A young woman’s secret love affair leads to a violent and tragic act in one of Elizabeth Bowen’s most acclaimed novels. To the North centers on two young women in 1920s London, the recently widowed Cecilia Summers and her late husband's sister, Emmeline. Drawn to each other in the wake of their loss, the two set up house together and gradually become more entwined than they know.
But the comfortable refuge they have made is "a house built on sand"; both realize it cannot last. While Cecilia, capricious and unsure if she can really love anyone, moves reluctantly toward a second marriage, Emmeline, a gentle and independent soul, is surprised to find the calm tenor of her life disturbed for the first time by her attraction to the predatory Mark Linkwater. Bowen’s psychological acuity is on full display in a conclusion that plumbs the depths of this seemingly detached young woman in a single, life-shattering moment.
About the Author
Elizabeth Bowen (1899-1973), an Anglo-Irish novelist, essayist, and short story writer, was born in Dublin. Her family spent winters in Dublin and summers in Bowen's Court, their ancestral home in County Cork. At the age of seven Bowen moved to England, where she married Alan Cameron in 1923. The couple divided their time between London, where Cameron held a position at the BBC, and Bowen's Court. Bowen's first book, "Encounters" (1923), was followed by several further collections of short stories and nine novels, including "The Hotel" (1927), "The Last September" (1929), "Friends and Relations" (1931), "To the North" (1932), "The Death of the Heart" (1938), and "The Heat of the Day" (1949), a tale of espionage set in London during World War II. An ardent supporter of the British war effort, Bowen volunteered her services to the British Ministry of Information during World War II, and was commissioned as an undercover agent to investigate whether the Irish public was wavering in its support for Irish neutrality. Elizabeth Bowen was awarded the CBE in 1948 and made a Companion of Literature by the Royal Society of Literature in 1965. Her last novel, "Eva Trout "(1968), won the James Tait Black Memorial Prize.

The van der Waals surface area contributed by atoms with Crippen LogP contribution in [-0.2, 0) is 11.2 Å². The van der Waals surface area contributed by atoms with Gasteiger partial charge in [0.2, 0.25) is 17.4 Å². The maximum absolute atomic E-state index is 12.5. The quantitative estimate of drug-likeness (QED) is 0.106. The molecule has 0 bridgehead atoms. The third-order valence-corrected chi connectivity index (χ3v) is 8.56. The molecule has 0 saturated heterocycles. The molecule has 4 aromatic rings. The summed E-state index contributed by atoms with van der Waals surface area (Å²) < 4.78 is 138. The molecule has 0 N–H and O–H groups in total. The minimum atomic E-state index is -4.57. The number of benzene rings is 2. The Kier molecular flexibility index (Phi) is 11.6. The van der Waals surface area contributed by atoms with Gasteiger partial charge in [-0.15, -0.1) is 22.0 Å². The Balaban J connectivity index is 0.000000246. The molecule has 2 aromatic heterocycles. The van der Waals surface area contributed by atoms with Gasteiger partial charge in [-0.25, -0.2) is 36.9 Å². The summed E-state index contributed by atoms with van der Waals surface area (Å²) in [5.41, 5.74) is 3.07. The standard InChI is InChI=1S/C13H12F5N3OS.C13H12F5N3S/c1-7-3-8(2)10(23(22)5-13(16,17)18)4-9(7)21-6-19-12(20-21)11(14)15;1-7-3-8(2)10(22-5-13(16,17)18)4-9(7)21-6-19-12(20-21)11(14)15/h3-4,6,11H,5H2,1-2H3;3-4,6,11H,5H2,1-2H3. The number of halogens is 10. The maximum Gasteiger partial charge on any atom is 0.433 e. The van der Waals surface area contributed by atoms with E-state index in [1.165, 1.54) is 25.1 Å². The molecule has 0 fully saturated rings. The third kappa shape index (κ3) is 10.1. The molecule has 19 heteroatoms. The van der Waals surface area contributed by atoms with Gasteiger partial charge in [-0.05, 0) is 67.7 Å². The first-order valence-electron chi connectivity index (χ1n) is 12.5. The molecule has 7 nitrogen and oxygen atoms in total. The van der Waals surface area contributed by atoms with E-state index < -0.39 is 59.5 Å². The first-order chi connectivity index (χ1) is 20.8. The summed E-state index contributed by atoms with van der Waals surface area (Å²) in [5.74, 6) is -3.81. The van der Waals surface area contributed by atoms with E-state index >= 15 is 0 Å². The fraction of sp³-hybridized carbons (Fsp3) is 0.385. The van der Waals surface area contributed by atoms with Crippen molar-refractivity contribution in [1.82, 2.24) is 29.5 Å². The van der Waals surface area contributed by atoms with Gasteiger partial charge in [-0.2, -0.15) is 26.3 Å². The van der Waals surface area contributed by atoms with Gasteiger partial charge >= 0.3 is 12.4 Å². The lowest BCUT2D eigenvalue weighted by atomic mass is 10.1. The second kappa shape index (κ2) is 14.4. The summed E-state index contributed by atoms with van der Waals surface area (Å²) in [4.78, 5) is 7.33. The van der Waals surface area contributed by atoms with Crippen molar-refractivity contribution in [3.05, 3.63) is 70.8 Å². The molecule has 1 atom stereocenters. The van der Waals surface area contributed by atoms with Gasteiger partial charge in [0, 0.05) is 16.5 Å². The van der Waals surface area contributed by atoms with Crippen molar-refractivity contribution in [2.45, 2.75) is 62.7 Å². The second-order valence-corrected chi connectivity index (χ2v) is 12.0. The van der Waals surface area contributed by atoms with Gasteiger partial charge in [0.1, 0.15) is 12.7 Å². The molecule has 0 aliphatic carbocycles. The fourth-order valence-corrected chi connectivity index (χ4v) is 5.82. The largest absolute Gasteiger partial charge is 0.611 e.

“To the North and The Death of the Heart are among the finest novels of her generation.” –V. S. Pritchett
“A lavishness of imagination is brought to bear upon small moments, and the writing is of such intensity that a character is revealed in one expression, a way of life disclosed in a single scene.” –Peter Ackroyd, Sunday Times (London)
“The worlds Elizabeth Bowen creates are so immediately absorbing . . . so fascinating, that one cannot help wanting more.” –Daily Telegraph